Pfizer has scored a win in Europe after the region’s scientific advisory panel voted to back its first in class HIV medicine Celsentri (maraviroc) for use as a combination treatment in adults who have CCR5-tropic detectable virus and who have become resistant to other available therapies. This is the first new HIV medicine in more than a decade, says Pfizer, and works by blocking HIV’s entry through the CCR5 co-receptor into white blood cells.
In the 24-week MOTIVATE pivotal trials, a regimen including Celsentri substantially cut viral load when compared to so-called optimized background therapy alone. Indeed, almost twice as many patients receiving the Pfizer medicine achieved undetectable viral load (less than 50 copies/ml) than those in the comparison groups, as well as significantly greater increases in the immune boosting CD4 white cells. Side effects were similar across all groups.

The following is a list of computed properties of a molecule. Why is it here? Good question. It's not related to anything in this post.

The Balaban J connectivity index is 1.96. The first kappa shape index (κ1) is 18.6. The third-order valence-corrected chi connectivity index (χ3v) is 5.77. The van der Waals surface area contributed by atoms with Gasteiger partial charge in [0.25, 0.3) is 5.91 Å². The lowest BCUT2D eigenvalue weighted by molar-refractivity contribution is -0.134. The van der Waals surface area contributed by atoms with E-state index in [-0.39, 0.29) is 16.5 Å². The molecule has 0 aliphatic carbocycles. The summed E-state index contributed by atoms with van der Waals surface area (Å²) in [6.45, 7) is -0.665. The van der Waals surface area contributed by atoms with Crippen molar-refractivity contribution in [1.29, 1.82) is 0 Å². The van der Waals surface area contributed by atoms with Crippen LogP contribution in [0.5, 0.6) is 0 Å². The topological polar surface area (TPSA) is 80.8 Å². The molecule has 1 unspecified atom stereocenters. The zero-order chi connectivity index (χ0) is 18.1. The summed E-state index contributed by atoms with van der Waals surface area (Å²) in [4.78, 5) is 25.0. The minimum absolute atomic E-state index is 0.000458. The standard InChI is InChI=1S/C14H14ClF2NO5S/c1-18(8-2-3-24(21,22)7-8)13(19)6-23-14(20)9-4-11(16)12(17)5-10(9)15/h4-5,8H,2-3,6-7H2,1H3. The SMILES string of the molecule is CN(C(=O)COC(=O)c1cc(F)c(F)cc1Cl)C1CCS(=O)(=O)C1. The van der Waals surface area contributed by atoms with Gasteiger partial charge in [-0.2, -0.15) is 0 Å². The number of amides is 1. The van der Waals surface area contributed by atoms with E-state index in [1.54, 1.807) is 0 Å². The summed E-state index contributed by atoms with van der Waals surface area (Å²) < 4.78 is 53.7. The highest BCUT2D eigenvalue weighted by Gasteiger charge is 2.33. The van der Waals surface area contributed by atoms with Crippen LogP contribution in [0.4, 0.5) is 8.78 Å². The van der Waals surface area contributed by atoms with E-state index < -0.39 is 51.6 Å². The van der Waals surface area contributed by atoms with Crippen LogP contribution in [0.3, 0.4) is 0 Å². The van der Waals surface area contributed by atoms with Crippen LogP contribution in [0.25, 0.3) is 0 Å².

It’s great news for Pfizer, which received an approvable letter for maraviroc in June from the US Food and Drug Administration. Although it does not have to conduct additional studies, the panel is believed to have requested changes to the CCR5 antagonist’s labeling before permitting it entry into the marketplace. Previously an FDA panel had voted unanimously to back maraviroc.
In December 2006, Pfizer announced plans to establish a multi-national Expanded Access Programme, a clinical study that provides maraviroc to patients who have limited or no approved treatment options due to resistance or intolerance to existing drug classes. The programme is open for enrollment with a target to enroll patients from over 30 countries.
Meanwhile, the company also received the thumbs up for its antifungal Ecalta (anidulafungin) to treat invasive Candidiasis. The European Commission normally delivers a final decision of product approvability in three to four months from this point.